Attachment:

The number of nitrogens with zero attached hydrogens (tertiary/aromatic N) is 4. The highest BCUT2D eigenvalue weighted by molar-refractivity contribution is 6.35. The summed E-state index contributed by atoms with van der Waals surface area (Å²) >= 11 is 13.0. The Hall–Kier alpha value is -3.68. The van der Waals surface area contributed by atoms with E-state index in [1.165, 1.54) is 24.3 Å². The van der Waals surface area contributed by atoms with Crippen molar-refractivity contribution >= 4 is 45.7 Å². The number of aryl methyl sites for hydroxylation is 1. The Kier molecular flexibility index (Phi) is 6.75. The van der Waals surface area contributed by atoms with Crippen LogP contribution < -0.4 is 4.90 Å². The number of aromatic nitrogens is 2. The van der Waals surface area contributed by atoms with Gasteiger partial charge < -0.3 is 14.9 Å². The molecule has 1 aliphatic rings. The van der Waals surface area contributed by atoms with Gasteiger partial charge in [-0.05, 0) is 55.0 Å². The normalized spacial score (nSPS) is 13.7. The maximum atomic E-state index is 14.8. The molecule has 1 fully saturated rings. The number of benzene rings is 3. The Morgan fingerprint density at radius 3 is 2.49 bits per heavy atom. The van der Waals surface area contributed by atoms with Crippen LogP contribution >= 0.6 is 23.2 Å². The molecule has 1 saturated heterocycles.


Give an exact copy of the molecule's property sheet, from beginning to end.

The number of nitrogens with zero attached hydrogens (tertiary/aromatic N) is 4. The highest BCUT2D eigenvalue weighted by molar-refractivity contribution is 6.35. The summed E-state index contributed by atoms with van der Waals surface area (Å²) >= 11 is 13.0. The Hall–Kier alpha value is -3.68. The van der Waals surface area contributed by atoms with E-state index in [1.165, 1.54) is 24.3 Å². The van der Waals surface area contributed by atoms with Crippen molar-refractivity contribution >= 4 is 45.7 Å². The number of aryl methyl sites for hydroxylation is 1. The Kier molecular flexibility index (Phi) is 6.75. The van der Waals surface area contributed by atoms with Crippen LogP contribution < -0.4 is 4.90 Å². The number of aromatic nitrogens is 2. The van der Waals surface area contributed by atoms with Gasteiger partial charge < -0.3 is 14.9 Å². The molecule has 1 aliphatic rings. The van der Waals surface area contributed by atoms with Gasteiger partial charge in [-0.05, 0) is 55.0 Å². The normalized spacial score (nSPS) is 13.7. The maximum atomic E-state index is 14.8. The molecule has 1 fully saturated rings. The number of benzene rings is 3. The Morgan fingerprint density at radius 3 is 2.49 bits per heavy atom. The van der Waals surface area contributed by atoms with Crippen LogP contribution >= 0.6 is 23.2 Å². The molecule has 1 saturated heterocycles.